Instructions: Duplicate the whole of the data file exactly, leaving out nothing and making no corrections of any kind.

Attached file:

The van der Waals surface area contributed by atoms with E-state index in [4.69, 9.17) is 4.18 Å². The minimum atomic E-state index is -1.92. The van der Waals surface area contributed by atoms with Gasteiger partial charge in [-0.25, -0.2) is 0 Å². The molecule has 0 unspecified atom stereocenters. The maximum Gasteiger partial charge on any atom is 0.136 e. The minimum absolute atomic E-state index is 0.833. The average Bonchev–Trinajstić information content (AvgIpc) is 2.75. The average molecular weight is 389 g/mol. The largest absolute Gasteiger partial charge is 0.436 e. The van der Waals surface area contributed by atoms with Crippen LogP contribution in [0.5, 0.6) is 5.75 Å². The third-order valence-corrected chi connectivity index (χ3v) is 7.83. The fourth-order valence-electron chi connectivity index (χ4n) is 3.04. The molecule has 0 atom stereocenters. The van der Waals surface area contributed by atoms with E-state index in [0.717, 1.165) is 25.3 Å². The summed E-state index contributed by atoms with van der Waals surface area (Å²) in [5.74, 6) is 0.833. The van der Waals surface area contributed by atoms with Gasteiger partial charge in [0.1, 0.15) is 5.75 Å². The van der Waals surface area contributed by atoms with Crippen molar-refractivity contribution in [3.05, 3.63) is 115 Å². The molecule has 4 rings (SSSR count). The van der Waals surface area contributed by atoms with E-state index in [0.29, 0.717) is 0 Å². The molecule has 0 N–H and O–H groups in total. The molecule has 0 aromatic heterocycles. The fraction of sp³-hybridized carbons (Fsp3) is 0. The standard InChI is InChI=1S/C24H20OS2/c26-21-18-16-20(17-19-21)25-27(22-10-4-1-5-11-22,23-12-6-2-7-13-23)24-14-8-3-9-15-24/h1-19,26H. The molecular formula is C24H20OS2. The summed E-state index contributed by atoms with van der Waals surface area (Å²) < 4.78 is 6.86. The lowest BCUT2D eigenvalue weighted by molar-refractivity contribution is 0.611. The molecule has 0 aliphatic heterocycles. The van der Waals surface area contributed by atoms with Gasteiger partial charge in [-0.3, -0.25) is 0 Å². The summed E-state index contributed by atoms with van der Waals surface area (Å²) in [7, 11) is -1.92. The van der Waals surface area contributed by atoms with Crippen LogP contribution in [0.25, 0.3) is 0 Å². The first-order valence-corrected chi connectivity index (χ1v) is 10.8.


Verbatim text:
The van der Waals surface area contributed by atoms with E-state index in [4.69, 9.17) is 4.18 Å². The minimum atomic E-state index is -1.92. The van der Waals surface area contributed by atoms with Gasteiger partial charge in [-0.25, -0.2) is 0 Å². The molecule has 0 unspecified atom stereocenters. The maximum Gasteiger partial charge on any atom is 0.136 e. The minimum absolute atomic E-state index is 0.833. The average Bonchev–Trinajstić information content (AvgIpc) is 2.75. The average molecular weight is 389 g/mol. The largest absolute Gasteiger partial charge is 0.436 e. The van der Waals surface area contributed by atoms with Crippen LogP contribution in [0.5, 0.6) is 5.75 Å². The third-order valence-corrected chi connectivity index (χ3v) is 7.83. The fourth-order valence-electron chi connectivity index (χ4n) is 3.04. The molecule has 0 atom stereocenters. The van der Waals surface area contributed by atoms with E-state index in [0.717, 1.165) is 25.3 Å². The summed E-state index contributed by atoms with van der Waals surface area (Å²) in [5.74, 6) is 0.833. The van der Waals surface area contributed by atoms with Gasteiger partial charge in [0.1, 0.15) is 5.75 Å². The van der Waals surface area contributed by atoms with Crippen molar-refractivity contribution in [3.05, 3.63) is 115 Å². The molecule has 4 rings (SSSR count). The van der Waals surface area contributed by atoms with E-state index in [0.29, 0.717) is 0 Å². The molecule has 0 N–H and O–H groups in total. The molecule has 0 aromatic heterocycles. The fraction of sp³-hybridized carbons (Fsp3) is 0. The standard InChI is InChI=1S/C24H20OS2/c26-21-18-16-20(17-19-21)25-27(22-10-4-1-5-11-22,23-12-6-2-7-13-23)24-14-8-3-9-15-24/h1-19,26H. The molecular formula is C24H20OS2. The summed E-state index contributed by atoms with van der Waals surface area (Å²) < 4.78 is 6.86. The lowest BCUT2D eigenvalue weighted by molar-refractivity contribution is 0.611. The molecule has 0 aliphatic heterocycles. The van der Waals surface area contributed by atoms with Gasteiger partial charge in [-0.3, -0.25) is 0 Å². The summed E-state index contributed by atoms with van der Waals surface area (Å²) in [7, 11) is -1.92. The van der Waals surface area contributed by atoms with Crippen LogP contribution in [0.25, 0.3) is 0 Å². The first-order valence-corrected chi connectivity index (χ1v) is 10.8.